Not the Advanced Readers Copies of books. I’m talking about your character’s emotional journey. As much as the external events of the story pull the character from one crisis to another, the emotional events of the story cause them to grow.

There are three people you need to focus on, typically:

Main Character(MC)-What makes someone the main character is that they are the PRIMARY DRIVER of the story. This isn’t always your sole point of view character, but the more you take away from them, the worse for your story, generally. They are the one with the most to lose, and their growth is a result of this. This is something I think Brenda Drake does well in Library Jumpers, for example. Gia discovers the magic of books, finds love, and finds danger, and grows as a result of all these things. The Gia of the beginning of the story, without those experiences, would not have been able to handle the climax of the story.

Love Interests(LI)-Almost all stories have these, because there’s nothing like intense emotion to heighten your tension. Love, more so than simply physical attraction, forces people to grow. Think of it like putting together a jigsaw: The first time you tried, it was overwhelming and you thought, there’s no way. Then you figured out you could put the edges together, and use the picture on the box to give you an idea of what it looks like. But you still have to figure out where each of the middle pieces go. Depending on the relationship, some puzzles are easier to solve. Some pieces click into place easily, other pieces take work, and others still will never fit right. Like, I love Owen dearly, but there are some parts of our relationship that we acknowledge are flawed. That’s okay. You don’t want everything perfect, you’ll get bored. Your love interest needs to grow almost as strongly as your MC, to stay worthy of them.

Antagonist (A)- Love and hate are two sides of the same proverbial coin-You can’t hate someone if you aren’t emotionally invested in them. If you, truly, don’t care about someone, you aren’t going to invest the energy in hating them. Feeling sorry for them, thinking they’re an ass, sure, but hating takes a lot of energy. To have a strong antagonist, there needs to be something they want, something they’re growing towards. The key? What they want most cannot happen if the MC and LI get their ways. To make them believable, they have to be at least as developed as the love interest, without making them too sympathetic that we don’t like your MC. If you’re having trouble with an antagonist that feels one dimensional, try seeing the story from their POV instead. If they were your protagonist, what would they think they’re trying to accomplish? How would they justify their actions?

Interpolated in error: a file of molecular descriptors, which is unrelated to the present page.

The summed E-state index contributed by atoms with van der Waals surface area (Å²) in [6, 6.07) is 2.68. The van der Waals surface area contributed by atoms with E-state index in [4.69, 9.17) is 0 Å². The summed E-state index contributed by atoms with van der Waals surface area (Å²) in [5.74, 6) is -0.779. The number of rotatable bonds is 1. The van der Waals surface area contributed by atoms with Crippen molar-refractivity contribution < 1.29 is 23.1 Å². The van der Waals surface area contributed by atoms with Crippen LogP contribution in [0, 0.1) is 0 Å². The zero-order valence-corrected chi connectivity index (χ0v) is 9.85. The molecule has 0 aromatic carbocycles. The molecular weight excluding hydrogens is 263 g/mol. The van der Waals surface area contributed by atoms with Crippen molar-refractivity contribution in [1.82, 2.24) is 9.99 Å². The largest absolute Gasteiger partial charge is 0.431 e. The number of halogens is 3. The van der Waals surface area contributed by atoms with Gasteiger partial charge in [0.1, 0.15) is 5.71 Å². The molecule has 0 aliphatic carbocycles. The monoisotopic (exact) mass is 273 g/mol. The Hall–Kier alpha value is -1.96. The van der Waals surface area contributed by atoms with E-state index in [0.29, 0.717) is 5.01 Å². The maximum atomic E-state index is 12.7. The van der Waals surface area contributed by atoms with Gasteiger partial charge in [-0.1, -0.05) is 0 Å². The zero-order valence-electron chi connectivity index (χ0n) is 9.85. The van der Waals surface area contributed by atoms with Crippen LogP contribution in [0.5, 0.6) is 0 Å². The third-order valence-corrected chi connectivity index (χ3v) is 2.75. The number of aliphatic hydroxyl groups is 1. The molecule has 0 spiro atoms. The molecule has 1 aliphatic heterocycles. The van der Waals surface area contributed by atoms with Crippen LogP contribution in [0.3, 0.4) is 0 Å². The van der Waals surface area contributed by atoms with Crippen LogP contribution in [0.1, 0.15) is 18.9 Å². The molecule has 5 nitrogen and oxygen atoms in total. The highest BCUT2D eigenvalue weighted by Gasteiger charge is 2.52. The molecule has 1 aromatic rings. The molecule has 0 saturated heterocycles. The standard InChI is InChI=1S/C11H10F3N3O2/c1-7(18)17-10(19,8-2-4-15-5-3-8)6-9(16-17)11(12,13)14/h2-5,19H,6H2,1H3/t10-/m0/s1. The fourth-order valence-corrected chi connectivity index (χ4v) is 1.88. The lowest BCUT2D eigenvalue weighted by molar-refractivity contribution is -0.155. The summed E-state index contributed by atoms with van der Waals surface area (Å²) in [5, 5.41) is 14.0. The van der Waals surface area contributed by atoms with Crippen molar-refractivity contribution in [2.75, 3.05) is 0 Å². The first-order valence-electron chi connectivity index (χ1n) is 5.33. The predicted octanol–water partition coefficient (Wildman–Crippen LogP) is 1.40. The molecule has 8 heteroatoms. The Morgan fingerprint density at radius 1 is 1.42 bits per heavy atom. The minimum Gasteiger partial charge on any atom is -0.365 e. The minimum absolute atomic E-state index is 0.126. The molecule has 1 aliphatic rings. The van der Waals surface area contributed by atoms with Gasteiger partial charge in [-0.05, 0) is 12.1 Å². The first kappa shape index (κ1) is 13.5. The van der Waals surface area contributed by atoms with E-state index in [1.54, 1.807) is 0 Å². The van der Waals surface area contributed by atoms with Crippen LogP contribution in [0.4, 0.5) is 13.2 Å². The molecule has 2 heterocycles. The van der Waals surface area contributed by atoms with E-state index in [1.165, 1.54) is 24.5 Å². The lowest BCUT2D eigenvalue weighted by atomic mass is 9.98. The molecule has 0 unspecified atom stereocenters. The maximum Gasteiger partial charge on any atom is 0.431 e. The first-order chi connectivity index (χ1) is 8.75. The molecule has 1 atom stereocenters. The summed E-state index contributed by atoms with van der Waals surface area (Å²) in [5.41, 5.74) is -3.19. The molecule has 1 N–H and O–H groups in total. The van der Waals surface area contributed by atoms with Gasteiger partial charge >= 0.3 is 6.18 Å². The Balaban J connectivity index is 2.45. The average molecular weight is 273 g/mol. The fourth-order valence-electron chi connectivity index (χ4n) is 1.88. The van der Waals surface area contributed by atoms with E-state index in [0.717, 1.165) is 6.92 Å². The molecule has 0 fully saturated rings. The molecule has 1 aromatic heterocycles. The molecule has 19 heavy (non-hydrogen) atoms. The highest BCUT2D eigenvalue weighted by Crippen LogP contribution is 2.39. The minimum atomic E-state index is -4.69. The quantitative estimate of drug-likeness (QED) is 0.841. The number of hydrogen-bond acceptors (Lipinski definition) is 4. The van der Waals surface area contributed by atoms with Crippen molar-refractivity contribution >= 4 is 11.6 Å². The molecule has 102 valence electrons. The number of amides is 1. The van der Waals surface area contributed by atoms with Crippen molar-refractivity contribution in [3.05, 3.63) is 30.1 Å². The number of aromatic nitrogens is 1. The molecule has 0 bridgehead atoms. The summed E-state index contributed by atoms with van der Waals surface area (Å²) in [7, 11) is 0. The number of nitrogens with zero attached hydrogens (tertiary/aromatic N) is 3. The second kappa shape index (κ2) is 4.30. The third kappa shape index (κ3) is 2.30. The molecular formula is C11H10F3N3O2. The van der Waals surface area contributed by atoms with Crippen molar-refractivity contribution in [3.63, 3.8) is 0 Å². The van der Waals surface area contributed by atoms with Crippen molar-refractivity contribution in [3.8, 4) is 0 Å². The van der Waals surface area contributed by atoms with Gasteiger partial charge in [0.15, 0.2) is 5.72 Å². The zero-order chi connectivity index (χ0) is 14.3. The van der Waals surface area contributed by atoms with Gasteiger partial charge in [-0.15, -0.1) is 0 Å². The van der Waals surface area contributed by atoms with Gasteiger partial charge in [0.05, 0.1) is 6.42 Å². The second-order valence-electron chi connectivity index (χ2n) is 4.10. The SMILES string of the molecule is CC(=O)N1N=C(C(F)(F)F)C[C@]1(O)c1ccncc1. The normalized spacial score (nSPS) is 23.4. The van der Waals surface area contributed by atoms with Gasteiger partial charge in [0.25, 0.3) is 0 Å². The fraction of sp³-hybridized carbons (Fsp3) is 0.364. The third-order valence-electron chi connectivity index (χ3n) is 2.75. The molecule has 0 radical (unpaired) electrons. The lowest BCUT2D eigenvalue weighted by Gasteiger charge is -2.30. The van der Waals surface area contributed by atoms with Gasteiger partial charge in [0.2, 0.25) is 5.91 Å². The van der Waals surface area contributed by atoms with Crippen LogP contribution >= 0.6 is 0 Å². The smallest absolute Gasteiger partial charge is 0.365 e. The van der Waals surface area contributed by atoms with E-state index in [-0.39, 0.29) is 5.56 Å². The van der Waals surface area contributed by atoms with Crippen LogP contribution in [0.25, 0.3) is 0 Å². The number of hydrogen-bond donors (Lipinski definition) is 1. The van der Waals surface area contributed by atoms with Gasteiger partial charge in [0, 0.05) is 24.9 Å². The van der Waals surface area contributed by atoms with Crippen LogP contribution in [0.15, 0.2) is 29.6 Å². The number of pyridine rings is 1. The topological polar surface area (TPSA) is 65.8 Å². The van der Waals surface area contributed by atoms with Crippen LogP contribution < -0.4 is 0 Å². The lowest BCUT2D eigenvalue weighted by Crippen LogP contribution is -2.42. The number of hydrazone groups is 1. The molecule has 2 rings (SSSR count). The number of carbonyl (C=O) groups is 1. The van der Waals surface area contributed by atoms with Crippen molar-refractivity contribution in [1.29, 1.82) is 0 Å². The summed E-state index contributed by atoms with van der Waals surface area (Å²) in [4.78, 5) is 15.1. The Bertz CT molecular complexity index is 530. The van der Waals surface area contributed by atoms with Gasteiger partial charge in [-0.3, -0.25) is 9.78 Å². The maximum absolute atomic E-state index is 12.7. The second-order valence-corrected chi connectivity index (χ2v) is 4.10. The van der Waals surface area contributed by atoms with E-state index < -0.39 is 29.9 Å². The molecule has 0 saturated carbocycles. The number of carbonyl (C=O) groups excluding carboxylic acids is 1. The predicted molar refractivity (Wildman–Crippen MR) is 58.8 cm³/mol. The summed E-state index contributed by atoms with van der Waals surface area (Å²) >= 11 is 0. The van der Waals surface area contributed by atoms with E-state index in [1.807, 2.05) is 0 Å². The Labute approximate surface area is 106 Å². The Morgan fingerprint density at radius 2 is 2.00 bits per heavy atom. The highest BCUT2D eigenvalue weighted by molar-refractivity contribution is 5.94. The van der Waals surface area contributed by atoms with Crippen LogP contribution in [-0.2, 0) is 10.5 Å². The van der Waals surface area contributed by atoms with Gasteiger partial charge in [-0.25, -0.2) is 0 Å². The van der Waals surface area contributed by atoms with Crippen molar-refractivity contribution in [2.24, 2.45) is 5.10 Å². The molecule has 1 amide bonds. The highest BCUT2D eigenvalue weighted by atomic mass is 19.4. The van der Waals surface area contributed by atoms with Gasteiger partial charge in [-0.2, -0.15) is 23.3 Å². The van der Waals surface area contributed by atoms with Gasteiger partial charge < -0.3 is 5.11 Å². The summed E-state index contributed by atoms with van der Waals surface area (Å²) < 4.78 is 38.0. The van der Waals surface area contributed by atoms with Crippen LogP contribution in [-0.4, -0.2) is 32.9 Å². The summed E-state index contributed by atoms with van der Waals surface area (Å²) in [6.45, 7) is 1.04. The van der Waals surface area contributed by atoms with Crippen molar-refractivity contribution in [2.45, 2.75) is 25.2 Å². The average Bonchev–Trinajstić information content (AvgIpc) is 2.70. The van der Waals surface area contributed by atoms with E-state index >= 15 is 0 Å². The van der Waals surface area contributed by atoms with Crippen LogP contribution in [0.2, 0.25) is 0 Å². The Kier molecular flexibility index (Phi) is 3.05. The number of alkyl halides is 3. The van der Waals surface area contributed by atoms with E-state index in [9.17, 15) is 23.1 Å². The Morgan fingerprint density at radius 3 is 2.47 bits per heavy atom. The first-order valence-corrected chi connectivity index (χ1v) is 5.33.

So how to do this?

Go back to that outline, or make one: look at each scene, and ask yourself: What do I learn about MC/LI/A here? What situation, as a whole, ties them together? If your MC or Antagonist could just say “You know what? This is too much, I’m done.” and walk away unscathed past ~20%, you’ve got a major problem with their motives. They need to be in over their heads, and it needs to be intense for them. Whether the plot is full of explosions or personal revelations, it doesn’t matter. Your book will have a much stronger chance in the market if these characters have an emotional connection and the reader feels that.

Once you do that, look at how they bind together. They can’t get too comfortable with each other-If the LI and MC sit down for coffee to discuss their relationship, it needs to have tension still. If the Antagonist is a factor in that tension, all the better. Your MC should be willing to risk conflicting more with the Antagonist to make things work with LI, and vice versa.

Questions? Shout!

Next week: POV!

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